Publications

Loui, Guetta ’17 Author Paper on Brain Connections Between Sound, Taste

Psyche Loui

Psyche Loui

Assistant Professor of Psychology Psyche Loui and Rachel Guetta ’17 are the authors of a new paper exploring how people form associations between sound and taste. The article, titled, “When Music is Salty: The Crossmodal Associations Between Sound and Taste,” was published March 29 in the journal PLoS One.

Scientists know that music can be evaluated as sweet, sour, salty or bitter, depending on features in its composition such as pitch, articulation, or brightness. For example, higher pitches are often thought of as sweet or sour, and lower pitches associated with bitterness.

While previous research has studied this general area, Loui and Guetta implemented four experiments to explore if, and to what extent, humans form associations between complex sounds and complex tastes, and what mechanisms might underlie these associations. One experiment, conducted with 50 Wesleyan undergraduates, involved making matches between recordings of an original violin composition and four different flavors of custom-made chocolate ganache. Whereas past studies have used simpler auditory and gustatory stimuli (such as isolated pitches, or basic taste samples of flavored beverage solutions), “both violin music and chocolate ganache are categories of complex stimuli that enable fine-grained perceptual discrimination,” the researchers explain.

Loui and Guetta write, “Our findings suggest that perhaps everyone, to some extent, has the capacity to form mappings between auditory and gustatory modalities.” They found that individuals with musical training were no more accurate in their sound-taste associations.

The findings also support the idea that the pleasantness associated with each auditory and gustatory stimulus is a mediating factor in creating these sound-taste associations. That is, individual participants were likely to associate those music clips they found most pleasant with those chocolate samples that they enjoyed the most.

These findings may have applications for “food businesses and restaurant entrepreneurs in marketing products and optimizing consumer experience, capitalizing on emotional congruency between sound and taste.” For example, cafes might choose certain music to enhance their coffee flavors, and the taste of beer might be affected by music being played at the bar.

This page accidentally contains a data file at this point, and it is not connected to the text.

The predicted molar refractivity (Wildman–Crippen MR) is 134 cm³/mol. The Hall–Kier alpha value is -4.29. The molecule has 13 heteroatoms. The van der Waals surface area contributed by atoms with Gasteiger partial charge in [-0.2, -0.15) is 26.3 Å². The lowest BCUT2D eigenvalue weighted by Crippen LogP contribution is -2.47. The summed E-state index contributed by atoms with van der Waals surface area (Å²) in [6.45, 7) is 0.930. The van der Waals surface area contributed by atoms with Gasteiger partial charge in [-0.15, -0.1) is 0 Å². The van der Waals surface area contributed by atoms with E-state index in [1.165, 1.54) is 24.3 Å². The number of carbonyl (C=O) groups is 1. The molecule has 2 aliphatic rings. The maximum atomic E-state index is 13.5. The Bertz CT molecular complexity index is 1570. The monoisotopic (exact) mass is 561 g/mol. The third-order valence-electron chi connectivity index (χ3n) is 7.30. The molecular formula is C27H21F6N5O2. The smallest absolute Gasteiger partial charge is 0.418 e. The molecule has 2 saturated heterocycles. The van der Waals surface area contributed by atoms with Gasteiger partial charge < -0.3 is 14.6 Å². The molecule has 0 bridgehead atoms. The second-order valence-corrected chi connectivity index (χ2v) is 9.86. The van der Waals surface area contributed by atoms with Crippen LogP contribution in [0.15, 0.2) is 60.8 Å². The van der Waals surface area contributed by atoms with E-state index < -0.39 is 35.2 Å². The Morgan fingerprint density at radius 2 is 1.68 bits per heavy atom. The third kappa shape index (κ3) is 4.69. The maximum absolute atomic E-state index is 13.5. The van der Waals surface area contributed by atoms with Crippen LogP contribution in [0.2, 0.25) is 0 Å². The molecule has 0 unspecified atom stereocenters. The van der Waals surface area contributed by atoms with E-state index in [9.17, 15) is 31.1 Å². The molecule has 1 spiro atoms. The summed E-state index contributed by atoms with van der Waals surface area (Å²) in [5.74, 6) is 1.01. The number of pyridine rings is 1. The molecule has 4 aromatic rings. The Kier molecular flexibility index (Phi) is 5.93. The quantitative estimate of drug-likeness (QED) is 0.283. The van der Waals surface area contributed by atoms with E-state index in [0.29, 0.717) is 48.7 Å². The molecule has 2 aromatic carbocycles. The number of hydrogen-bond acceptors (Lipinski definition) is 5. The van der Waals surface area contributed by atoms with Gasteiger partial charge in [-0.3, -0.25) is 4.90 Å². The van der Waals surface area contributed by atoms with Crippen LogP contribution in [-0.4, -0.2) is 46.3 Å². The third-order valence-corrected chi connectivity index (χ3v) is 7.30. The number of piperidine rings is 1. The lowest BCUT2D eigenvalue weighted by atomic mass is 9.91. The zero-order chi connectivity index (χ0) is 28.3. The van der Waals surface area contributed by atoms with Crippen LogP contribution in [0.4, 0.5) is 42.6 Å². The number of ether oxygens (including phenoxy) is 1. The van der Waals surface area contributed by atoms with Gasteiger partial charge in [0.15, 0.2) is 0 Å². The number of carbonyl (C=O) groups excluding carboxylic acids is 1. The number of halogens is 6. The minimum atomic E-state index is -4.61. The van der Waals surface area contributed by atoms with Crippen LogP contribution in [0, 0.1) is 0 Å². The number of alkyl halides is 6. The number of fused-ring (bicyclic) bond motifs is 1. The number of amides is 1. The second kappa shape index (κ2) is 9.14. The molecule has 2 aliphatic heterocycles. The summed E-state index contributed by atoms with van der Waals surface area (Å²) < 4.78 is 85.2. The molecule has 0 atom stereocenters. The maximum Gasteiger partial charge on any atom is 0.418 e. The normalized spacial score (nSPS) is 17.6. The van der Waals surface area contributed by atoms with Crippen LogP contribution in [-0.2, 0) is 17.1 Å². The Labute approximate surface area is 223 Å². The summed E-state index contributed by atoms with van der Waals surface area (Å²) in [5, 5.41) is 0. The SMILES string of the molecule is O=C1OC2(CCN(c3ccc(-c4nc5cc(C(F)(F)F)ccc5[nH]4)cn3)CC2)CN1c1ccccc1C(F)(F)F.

Loui also is assistant professor of neuroscience and behavior, assistant professor of integrative sciences.

 

 

MacSorley Authors New Coloring Book Celebrating Women in Science

LaNell Williams '15, who studied physics at Wesleyan, is one of 22 women in science and technology careers featured in a new coloring book by Sara MacSorley.

LaNell Williams ’15, who studied physics at Wesleyan, is one of 22 women in science and technology careers featured in a new coloring book by Sara MacSorley.

Sara MacSorley, director of the Green Street Teaching and Learning Center, is the author of Super Cool Scientists, a new coloring book celebrating women in science. It features stories and illustrations of 22 women in science and technology careers. Highlighting a wide range of diversity in scientific field, background, race, and more, it aims to show all young people that science can be for them.

The idea for Super Cool Scientists came to MacSorley a little over a year ago, and launched with a successful Kickstarter campaign.

“I had been looking for a side project that brought more direct science communication to my life,” she explained. “My background is in science and science outreach and I was missing that a bit. I was also learning to deal with my own anxiety issues so had started coloring to relieve stress. When I was doing some research on the things I’d want to color, I realized there was no book out there quite like this that celebrated women currently doing science in such an approachable way.”

Each scientist featured in the book has a full-page biography about the work they do, as well as a full-page illustration (by local artist Yvonne Page) to color. The coloring activity is designed to “let the stories of the scientists be told in a way that the reader/ artist can place themselves in the story,” explained MacSorley. And while the text was targeted to a middle school audience, since publication she has heard that younger children also get a lot out of the book.

“And, surprisingly to me, science college students have been really into the book too,” she added. “I hope that young people can read (and color!) the book and see that science is a field for everyone and that—regardless of what you look like or where you’re from—you can be a scientist. I also want people to understand that there are many types of science jobs. Not all of them require a white lab coat.”